A/N: I must have bored a hole in a pine tree. All the sap in this chapter came from somewhere. (Feel free to skip it if sap isn't your style).

Of course, they aren't in perfect agreement. They're Skuy and Kiana, after all. But they come close to it.

Hurling myself into the abyss again...

Skuyn Eiteller: Chapter Forty-Three

Skuy, Learning the Name of Joy

"I never knew what joy was or could mean
Until it broke on me, fiercer than any sunrise.
Those who think rage is fiercest do but mad-dream;
It was joy that lit madness at the backs of my eyes."

-Beresun Waterflow, recounting the finding of his love.

Skuy lay still, his arms wrapped around Kiana, and listened to her breathe, and felt the beat of his heart, and for the first time that he could remember, was perfectly joyful.

He could see the sunlight falling through the window, but it was not all he saw, and not all that could have given him joy in the moment. His mind was spinning, dipping through the thoughts around him with a freedom that he had never known before. Before his change, he had been too overwhelmed by the clutter of the noise, and couldn't keep his own emotions and desires separate. The thought of actually seeking out other minds to share would have made him laugh hysterically.

But this…

There was no trouble with keeping his thoughts separate from the cluttered minds around him. His own had an essential pattern that made them sing like music in tune with his mind, and he had no more trouble recognizing them than he would an instrument out of tune or a song played badly. The others sang to different songs, and while he could appreciate them, the tunes were not the same.

And what he found there!

There was one woman preparing for battle even as Kiana was, though hers was a skirmish and not a duel; she was a patrol member getting ready to go out on the next circuit. She envisioned the curalli coming down on her and all the cuts and parries she would use. Her mind flashed through the patterns, and then she nodded once, decisively, and rolled over and went back to sleep.

There was a young man—very young, hardly more than fifty—just below them who had spent most of the night in despair, sure that he would achieve nothing. He had finally fallen asleep just as the sun mounted above the rim of the world. Asleep, his mind sped, healing itself, pulling up joyful memories and singing him music that might yet teach him more than he had learned. When he woke, the despair would have passed like a summer thunderstorm.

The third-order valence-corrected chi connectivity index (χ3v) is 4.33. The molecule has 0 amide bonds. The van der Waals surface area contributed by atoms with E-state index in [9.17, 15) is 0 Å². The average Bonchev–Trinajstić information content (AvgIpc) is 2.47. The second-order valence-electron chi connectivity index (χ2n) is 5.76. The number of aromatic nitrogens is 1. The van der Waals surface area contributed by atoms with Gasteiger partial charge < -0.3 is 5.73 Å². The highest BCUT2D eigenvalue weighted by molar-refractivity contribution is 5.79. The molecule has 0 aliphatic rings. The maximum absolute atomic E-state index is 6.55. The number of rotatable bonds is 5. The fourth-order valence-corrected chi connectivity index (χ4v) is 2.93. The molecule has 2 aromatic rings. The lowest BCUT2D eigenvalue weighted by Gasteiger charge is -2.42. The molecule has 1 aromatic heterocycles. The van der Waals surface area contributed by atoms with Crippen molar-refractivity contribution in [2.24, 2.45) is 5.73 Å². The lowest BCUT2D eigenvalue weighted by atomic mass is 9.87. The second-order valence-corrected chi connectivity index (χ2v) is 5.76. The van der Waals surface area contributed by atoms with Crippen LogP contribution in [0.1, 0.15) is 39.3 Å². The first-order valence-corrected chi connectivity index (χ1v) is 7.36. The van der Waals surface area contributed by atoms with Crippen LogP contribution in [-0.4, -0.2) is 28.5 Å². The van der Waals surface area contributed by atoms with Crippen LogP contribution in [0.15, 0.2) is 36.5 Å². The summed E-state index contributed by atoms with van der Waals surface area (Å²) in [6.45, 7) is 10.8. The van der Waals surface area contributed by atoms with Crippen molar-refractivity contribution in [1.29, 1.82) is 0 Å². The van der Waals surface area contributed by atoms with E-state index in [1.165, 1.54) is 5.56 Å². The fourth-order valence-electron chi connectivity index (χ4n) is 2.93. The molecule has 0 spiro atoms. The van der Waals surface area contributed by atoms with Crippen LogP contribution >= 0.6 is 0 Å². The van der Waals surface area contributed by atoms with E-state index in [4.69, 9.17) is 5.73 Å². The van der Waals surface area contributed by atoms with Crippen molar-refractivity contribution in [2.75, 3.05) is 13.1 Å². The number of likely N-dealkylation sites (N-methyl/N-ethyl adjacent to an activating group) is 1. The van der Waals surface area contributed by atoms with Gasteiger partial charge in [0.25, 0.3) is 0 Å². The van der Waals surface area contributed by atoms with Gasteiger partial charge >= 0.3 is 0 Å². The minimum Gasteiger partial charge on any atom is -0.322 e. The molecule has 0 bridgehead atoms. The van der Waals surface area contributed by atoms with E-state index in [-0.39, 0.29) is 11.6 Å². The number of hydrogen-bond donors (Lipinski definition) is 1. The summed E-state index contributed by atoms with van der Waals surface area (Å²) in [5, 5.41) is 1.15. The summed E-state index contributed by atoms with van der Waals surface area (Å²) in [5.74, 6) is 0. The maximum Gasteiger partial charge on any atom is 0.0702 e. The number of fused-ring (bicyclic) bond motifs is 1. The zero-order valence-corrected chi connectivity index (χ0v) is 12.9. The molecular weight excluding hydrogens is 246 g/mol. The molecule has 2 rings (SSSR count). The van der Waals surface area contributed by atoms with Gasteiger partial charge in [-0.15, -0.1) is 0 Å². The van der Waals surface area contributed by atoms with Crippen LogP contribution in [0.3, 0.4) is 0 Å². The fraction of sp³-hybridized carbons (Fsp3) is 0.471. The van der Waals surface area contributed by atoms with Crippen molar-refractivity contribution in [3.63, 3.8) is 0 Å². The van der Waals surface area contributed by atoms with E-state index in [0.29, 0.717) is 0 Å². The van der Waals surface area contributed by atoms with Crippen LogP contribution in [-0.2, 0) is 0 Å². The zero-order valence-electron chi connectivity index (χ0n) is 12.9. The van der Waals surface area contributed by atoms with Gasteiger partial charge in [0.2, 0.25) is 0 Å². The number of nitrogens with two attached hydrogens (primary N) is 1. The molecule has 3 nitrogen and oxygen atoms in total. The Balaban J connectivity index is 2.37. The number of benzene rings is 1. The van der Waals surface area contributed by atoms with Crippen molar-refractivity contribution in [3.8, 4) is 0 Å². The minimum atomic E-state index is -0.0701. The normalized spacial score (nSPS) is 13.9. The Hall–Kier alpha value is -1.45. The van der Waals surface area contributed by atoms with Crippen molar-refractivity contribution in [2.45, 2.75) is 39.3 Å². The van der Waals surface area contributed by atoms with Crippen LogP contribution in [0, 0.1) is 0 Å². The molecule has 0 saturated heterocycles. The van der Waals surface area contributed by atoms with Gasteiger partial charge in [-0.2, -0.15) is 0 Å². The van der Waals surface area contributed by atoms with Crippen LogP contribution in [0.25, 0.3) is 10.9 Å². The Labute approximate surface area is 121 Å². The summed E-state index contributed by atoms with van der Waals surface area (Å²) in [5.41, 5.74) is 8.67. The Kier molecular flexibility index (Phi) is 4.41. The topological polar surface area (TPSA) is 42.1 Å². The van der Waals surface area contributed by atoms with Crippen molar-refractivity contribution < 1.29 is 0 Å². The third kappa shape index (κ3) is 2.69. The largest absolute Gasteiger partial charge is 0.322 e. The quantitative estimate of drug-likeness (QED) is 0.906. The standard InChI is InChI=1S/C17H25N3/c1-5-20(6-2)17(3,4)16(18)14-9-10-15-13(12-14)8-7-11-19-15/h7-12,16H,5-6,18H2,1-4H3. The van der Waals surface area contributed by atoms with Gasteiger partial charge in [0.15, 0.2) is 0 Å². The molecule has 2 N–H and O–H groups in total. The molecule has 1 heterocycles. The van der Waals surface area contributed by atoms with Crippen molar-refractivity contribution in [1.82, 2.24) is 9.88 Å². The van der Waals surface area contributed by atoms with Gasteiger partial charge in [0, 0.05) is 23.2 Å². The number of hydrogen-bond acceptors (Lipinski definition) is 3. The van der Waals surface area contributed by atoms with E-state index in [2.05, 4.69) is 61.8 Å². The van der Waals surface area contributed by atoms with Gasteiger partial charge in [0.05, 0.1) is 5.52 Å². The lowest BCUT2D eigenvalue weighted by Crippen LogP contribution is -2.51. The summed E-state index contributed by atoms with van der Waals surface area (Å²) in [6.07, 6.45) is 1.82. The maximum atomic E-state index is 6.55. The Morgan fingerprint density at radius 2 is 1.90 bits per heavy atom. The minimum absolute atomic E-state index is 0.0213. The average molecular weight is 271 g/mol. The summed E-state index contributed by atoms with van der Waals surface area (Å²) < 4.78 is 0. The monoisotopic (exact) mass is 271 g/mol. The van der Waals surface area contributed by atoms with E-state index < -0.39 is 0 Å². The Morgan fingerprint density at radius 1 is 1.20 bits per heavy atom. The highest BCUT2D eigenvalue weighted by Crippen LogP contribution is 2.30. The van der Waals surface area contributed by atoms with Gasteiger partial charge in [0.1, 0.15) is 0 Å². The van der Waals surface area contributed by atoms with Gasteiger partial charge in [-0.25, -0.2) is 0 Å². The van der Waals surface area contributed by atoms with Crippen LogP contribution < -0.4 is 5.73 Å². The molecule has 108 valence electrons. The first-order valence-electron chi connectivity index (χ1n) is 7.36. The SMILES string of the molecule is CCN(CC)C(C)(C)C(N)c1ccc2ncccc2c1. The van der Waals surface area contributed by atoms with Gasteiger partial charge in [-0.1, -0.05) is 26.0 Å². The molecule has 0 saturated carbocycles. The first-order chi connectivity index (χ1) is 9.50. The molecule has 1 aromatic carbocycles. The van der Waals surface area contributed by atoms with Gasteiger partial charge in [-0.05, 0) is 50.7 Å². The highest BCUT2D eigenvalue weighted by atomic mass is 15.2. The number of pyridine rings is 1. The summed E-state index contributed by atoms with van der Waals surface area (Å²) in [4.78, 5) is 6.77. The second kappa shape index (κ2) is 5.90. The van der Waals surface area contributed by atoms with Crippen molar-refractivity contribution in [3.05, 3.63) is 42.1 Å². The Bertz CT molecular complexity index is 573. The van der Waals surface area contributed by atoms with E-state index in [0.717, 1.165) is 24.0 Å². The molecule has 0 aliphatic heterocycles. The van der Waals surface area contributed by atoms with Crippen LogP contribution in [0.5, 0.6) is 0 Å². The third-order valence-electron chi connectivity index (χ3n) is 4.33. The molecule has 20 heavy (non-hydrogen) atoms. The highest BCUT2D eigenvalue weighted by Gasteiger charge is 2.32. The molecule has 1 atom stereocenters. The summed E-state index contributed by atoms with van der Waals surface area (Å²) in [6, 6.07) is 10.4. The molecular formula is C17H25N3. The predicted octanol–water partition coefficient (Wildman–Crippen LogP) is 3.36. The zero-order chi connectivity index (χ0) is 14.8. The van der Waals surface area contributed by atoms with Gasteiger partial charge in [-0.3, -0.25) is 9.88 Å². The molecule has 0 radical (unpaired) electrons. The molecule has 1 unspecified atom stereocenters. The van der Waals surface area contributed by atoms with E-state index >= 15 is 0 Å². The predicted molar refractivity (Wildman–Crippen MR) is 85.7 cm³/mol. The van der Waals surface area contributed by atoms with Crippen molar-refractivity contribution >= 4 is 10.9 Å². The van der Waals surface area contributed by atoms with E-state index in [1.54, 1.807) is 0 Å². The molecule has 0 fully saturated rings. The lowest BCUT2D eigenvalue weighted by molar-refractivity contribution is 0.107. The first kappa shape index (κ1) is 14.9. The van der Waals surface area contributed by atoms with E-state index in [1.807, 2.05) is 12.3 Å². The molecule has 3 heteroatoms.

There was another woman on the brink of death, and another man looking at the sunlight with the simple wonder of a child, and still another man whose mind was stripped down to the barest essentials, practicing in his room with his blade, flowing along its movements as though it was an extension of his arm. Skuy smiled a little. He wondered if Kiana would look like that, or if she would flower in her joy into something else entirely.

He no longer doubted her claim that she would fight in joy. She certainly made love in it.

He stretched luxuriantly and turned to see her looking up at him. Kiana nodded solemnly when she met his gaze, though the red flecks in her own eyes burned so bright that Skuy doubted she was feeling as much solemnity.

"You know that we have not settled all the differences between us," she said. "I can feel that. You have not forgiven me for lodging a piece of my soul in you. And there are things I might be angry at you for. I still think that you should have killed Quirrin, for example."

"I know," said Skuy, and his voice was as slow and playful as hers. "But I think there is one thing that might heal some of the rifts that would otherwise open between us."

"What is that?" Kiana pushed herself up one elbow, though this in effect only shoved her closer. She tilted her head so that her golden hair spilled down one shoulder, and the blaze of it in the sunlight was enough to stir Skuy's desire again. He glanced away from her so that he could still speak, and felt her wry smile at the back of his head.

"That we try to be honest with each other," he said.

"That is all?"

Skuy turned, a little startled by the disappointment in her voice. But he found the answer in the tumbling chaos of her mind, easier to read than it had ever been before, and smiled.

"You thought I had some magical solution that would fix all of our problems?" he asked, and rolled, pulling her down into the bed again. They lay half-tangled around each other, like kittens in a litter.

"I hoped it," she murmured into his hair.

"That is impossible," said Skuy, kissing her behind the ear because he wanted to. "We would not be who we are, if we could agree so easily, with so little effort."

"So little effort?" Kiana blinked at him. "When I think of the effort it took to get you into bed—little enough in days, that's true, but the amount of persuasion I had to use to make you trust me—"

"I know," said Skuy calmly. "But that is nothing compared to the amount of time that we might spend together."

"Not will spend together?"